3. Vision - The "visionary" cannot hold two roles. But others can.


I'm helping two startups grow now and play and operational role in both. But I also have worked with 30 startups in my career and know what I'm doing. Many people wandering around startup land are operating off of the last blog piece they read or conference they went to, rather than experience. Don't listen to them - they will likely fail at 1 company, let alone 2 or more. I've worked with 5 at a time, but then again, I've been playing the tech startup game since 1990...

Alankar Urankar There is no great genius w/o a mixture of madness!

February 14th, 2017

The only way probably is to practice to be disciplined about how one goes about spending time. Perhaps one can plan something like this:

Monday: both companies focus on Mgmt & 1-0-1 mtgs from direction perspective and operations

Tuesday: Focus on product/ platform growth

Wednesday: marketing & communications

Thursday: developer teams and partners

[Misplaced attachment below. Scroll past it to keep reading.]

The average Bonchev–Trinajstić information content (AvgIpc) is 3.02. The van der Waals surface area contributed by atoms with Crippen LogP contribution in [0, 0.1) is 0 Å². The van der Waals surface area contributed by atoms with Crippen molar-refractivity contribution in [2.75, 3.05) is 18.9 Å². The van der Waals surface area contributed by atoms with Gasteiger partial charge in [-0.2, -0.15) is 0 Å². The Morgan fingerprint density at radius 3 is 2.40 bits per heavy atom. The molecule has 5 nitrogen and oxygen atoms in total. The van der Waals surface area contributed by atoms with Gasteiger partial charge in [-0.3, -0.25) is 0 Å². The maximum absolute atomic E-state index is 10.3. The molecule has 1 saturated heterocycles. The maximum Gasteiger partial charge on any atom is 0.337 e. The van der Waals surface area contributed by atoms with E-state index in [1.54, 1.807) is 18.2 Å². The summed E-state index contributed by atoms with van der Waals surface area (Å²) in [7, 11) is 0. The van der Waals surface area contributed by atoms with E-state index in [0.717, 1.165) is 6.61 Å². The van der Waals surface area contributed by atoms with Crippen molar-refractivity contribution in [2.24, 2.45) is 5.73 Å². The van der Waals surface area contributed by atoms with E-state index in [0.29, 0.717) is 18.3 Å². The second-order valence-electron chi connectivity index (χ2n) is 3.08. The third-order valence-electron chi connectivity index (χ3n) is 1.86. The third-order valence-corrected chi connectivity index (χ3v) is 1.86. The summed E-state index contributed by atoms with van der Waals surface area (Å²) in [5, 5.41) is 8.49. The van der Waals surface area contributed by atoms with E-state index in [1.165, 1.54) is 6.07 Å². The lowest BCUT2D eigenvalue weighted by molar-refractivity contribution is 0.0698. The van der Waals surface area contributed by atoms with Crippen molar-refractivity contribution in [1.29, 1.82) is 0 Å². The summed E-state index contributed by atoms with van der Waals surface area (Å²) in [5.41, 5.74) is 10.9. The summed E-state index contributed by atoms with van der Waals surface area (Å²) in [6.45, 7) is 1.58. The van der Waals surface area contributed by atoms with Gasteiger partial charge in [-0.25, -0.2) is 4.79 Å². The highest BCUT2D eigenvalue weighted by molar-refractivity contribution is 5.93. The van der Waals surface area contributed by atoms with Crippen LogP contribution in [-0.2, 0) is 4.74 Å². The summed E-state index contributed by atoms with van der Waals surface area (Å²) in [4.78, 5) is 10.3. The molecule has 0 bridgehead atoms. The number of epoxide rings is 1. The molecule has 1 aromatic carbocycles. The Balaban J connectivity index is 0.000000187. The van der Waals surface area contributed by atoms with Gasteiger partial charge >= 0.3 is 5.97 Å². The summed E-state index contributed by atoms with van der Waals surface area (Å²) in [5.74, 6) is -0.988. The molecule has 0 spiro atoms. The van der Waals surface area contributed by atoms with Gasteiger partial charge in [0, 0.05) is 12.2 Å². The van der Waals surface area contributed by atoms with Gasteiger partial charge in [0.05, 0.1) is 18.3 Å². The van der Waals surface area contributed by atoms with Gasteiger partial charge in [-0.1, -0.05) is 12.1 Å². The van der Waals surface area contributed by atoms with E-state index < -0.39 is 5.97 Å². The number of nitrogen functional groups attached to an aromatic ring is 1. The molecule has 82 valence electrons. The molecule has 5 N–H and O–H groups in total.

Friday: recruitment drives, company culture, etc.

Saturday: day off

Sunday: reflect back, feedback

Interruptions during the work do occur but needs prioritisation which comes through practice.


Mauricio Garcia Jacques Frequently told to stop reinventing the wheel...frequently proving there are better ways.

February 16th, 2017

Probably not unless your name is Elon Musk, just kidding, but why do you ask? do both ventures complement each other? can you leverage each other in your favor? I think in some scenarios it can work but you should be mentally ready to kill one if need be to rescue the other one.

Cah Zobo Menjaga kepercayaan dan komitmen itu penting

February 14th, 2017

Indonesia

How are you friends

You from

Wally Barr Business Owner at Undrnu Management

February 15th, 2017

Depends a lot on the role you have. If it is more visionary and theory based I would say yes. If it requires hands on activity and there is only a skeletal team to actually do what is needed I would say no.